Another is the internal construction. Full frame sensors are far more demanding to develop for than crop sensors, which is why the crop sensor lens features a significantly larger zoom range (25.6-480mm full frame equivalent). By necessity the internal workings inside that almost identical exterior are more complex in the full frame variant with 19 elements in 15 groups as opposed to 16 elements in 12 groups within the crop sensor lens (16-300mm). There are variety of elements designed to improve sharpness, reduce flare and aberrations, and correct for distortion.
But do they work?
By and large I have come away quite impressed. I have used the lens in a variety of situations and have pleasantly surprised by the way the various compromises of developing a lens with such a broad zoom range have been handled. The nature of such lens dictates there will be compromises. My most similar point of comparison was Tamron’s own 18-270mm VC lens (version 1), which I owned and used extensively for over a year when I shot crop sensor cameras. That lens featured a highly complex distortion pattern (mustache) that was not easy to correct in post. The new lens has a moderate amount of barrel distortion and vignetting at 28mm (as shown by the brick wall test here), but as you can see, it is easily fixed by the standard Lightroom/ACR profile. The decision to go no wider than 28mm has undoubtedly helped in this regard.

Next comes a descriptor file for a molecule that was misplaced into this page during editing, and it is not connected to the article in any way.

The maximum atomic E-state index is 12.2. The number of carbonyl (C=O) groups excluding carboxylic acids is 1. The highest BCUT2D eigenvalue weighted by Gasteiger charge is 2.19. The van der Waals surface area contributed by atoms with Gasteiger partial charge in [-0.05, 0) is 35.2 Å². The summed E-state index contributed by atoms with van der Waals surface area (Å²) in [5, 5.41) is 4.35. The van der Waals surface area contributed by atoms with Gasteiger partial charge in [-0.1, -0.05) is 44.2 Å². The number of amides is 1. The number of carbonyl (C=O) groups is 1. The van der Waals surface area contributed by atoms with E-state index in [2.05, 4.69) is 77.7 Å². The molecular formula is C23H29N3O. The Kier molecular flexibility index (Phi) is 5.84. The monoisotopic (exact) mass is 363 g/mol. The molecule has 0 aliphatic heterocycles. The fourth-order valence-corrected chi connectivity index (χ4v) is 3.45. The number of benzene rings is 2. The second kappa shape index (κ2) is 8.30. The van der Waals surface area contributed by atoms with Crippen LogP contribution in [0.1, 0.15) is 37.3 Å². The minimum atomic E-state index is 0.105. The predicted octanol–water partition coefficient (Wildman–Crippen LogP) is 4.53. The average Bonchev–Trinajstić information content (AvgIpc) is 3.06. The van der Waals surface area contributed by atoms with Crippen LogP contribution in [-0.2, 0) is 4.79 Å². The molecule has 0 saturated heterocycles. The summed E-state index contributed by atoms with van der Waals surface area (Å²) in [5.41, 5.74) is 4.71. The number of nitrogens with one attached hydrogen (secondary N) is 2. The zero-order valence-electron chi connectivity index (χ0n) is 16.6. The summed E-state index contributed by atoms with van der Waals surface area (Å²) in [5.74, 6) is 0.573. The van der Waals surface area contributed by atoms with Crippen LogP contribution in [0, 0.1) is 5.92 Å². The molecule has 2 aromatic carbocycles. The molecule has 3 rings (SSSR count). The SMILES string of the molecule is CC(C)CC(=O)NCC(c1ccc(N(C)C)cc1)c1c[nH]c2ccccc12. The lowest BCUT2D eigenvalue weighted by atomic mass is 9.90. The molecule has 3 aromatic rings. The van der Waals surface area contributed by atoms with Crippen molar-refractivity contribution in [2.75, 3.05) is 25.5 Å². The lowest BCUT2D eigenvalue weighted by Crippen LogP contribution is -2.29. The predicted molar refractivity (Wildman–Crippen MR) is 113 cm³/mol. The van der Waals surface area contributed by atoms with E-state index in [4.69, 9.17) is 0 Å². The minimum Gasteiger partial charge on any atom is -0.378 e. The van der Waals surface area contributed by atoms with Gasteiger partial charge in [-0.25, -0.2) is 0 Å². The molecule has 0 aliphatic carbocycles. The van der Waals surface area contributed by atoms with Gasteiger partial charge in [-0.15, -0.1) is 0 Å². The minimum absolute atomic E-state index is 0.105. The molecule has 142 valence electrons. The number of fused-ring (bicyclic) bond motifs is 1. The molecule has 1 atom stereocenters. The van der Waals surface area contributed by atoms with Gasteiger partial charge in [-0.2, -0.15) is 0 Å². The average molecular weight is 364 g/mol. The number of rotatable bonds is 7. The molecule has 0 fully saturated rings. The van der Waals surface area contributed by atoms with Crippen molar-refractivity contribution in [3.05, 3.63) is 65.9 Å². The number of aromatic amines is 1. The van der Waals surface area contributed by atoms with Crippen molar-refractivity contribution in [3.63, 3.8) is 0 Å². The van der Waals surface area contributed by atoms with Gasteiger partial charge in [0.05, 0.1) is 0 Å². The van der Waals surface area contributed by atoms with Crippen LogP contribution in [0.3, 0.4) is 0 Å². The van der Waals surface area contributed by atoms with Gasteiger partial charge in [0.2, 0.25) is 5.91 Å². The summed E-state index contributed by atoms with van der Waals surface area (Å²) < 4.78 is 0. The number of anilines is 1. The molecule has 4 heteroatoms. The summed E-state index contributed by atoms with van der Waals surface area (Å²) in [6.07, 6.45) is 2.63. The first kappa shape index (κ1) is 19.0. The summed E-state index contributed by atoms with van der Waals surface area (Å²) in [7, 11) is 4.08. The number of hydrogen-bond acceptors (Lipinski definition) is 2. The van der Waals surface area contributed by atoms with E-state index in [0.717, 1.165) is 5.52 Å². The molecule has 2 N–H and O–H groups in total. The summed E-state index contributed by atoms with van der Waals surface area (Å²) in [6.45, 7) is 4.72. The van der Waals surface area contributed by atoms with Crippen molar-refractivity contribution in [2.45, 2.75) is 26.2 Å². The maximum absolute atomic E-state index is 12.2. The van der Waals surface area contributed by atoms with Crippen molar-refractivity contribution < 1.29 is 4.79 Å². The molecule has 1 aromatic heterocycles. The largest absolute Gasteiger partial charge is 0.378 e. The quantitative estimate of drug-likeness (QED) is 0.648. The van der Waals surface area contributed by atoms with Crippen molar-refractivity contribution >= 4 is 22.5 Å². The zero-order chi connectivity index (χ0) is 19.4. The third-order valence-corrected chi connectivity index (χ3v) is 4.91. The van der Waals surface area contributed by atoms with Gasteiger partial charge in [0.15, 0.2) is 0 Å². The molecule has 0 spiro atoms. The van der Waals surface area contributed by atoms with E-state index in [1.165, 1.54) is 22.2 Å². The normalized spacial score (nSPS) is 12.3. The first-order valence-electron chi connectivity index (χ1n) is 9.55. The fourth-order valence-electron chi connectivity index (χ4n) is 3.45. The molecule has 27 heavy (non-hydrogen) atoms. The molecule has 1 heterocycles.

But more importantly, I was actually surprised by the amount of barrel distortion present in the brick wall test because I was seeing so little in field work. There is a minor amount of pincushion distortion at maximum zoom (300mm), but it is marginal and even more easily correctable. The vignetting is clearly less heavy at 300mm, too.
I tried shooting into the sun in a variety of ways to induce flare, but I found the lens very, very resistant to flare. I was able only to produce the smallest of ghosting right at the edge of the frame in the most severe situations, but observe no real loss of contrast or color. This bodes well for those who will be traveling into difficult lighting situations.